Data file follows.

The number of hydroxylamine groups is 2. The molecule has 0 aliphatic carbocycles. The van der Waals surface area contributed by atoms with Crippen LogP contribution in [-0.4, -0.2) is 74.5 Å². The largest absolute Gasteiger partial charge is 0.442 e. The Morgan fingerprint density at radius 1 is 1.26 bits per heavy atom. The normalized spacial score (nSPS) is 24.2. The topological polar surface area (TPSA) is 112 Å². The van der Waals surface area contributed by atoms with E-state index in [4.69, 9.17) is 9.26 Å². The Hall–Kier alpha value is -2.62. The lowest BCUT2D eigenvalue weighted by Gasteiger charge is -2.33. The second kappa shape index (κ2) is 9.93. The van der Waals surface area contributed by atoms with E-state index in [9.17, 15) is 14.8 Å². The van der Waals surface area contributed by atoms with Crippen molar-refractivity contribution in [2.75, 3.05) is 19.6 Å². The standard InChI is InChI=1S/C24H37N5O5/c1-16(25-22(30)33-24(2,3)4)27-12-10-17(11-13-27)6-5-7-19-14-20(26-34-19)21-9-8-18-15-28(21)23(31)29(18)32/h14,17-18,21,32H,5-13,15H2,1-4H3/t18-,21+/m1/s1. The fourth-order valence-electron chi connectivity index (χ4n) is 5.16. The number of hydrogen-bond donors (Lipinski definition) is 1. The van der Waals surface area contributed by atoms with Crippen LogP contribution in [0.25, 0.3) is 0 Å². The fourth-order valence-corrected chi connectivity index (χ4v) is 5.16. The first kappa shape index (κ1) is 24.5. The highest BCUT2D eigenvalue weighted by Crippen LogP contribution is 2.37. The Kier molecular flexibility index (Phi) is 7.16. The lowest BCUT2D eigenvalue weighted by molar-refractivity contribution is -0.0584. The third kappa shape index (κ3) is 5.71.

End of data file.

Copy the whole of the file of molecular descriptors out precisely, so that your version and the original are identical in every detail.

The number of hydroxylamine groups is 2. The molecule has 0 aliphatic carbocycles. The van der Waals surface area contributed by atoms with Crippen LogP contribution in [-0.4, -0.2) is 74.5 Å². The largest absolute Gasteiger partial charge is 0.442 e. The Morgan fingerprint density at radius 1 is 1.26 bits per heavy atom. The normalized spacial score (nSPS) is 24.2. The topological polar surface area (TPSA) is 112 Å². The van der Waals surface area contributed by atoms with E-state index in [4.69, 9.17) is 9.26 Å². The Hall–Kier alpha value is -2.62. The lowest BCUT2D eigenvalue weighted by Gasteiger charge is -2.33. The second kappa shape index (κ2) is 9.93. The van der Waals surface area contributed by atoms with E-state index in [9.17, 15) is 14.8 Å². The van der Waals surface area contributed by atoms with Crippen molar-refractivity contribution in [2.75, 3.05) is 19.6 Å². The standard InChI is InChI=1S/C24H37N5O5/c1-16(25-22(30)33-24(2,3)4)27-12-10-17(11-13-27)6-5-7-19-14-20(26-34-19)21-9-8-18-15-28(21)23(31)29(18)32/h14,17-18,21,32H,5-13,15H2,1-4H3/t18-,21+/m1/s1. The fourth-order valence-electron chi connectivity index (χ4n) is 5.16. The number of hydrogen-bond donors (Lipinski definition) is 1. The van der Waals surface area contributed by atoms with Crippen LogP contribution in [0.25, 0.3) is 0 Å². The fourth-order valence-corrected chi connectivity index (χ4v) is 5.16. The first kappa shape index (κ1) is 24.5. The highest BCUT2D eigenvalue weighted by Crippen LogP contribution is 2.37. The Kier molecular flexibility index (Phi) is 7.16. The lowest BCUT2D eigenvalue weighted by molar-refractivity contribution is -0.0584. The third kappa shape index (κ3) is 5.71.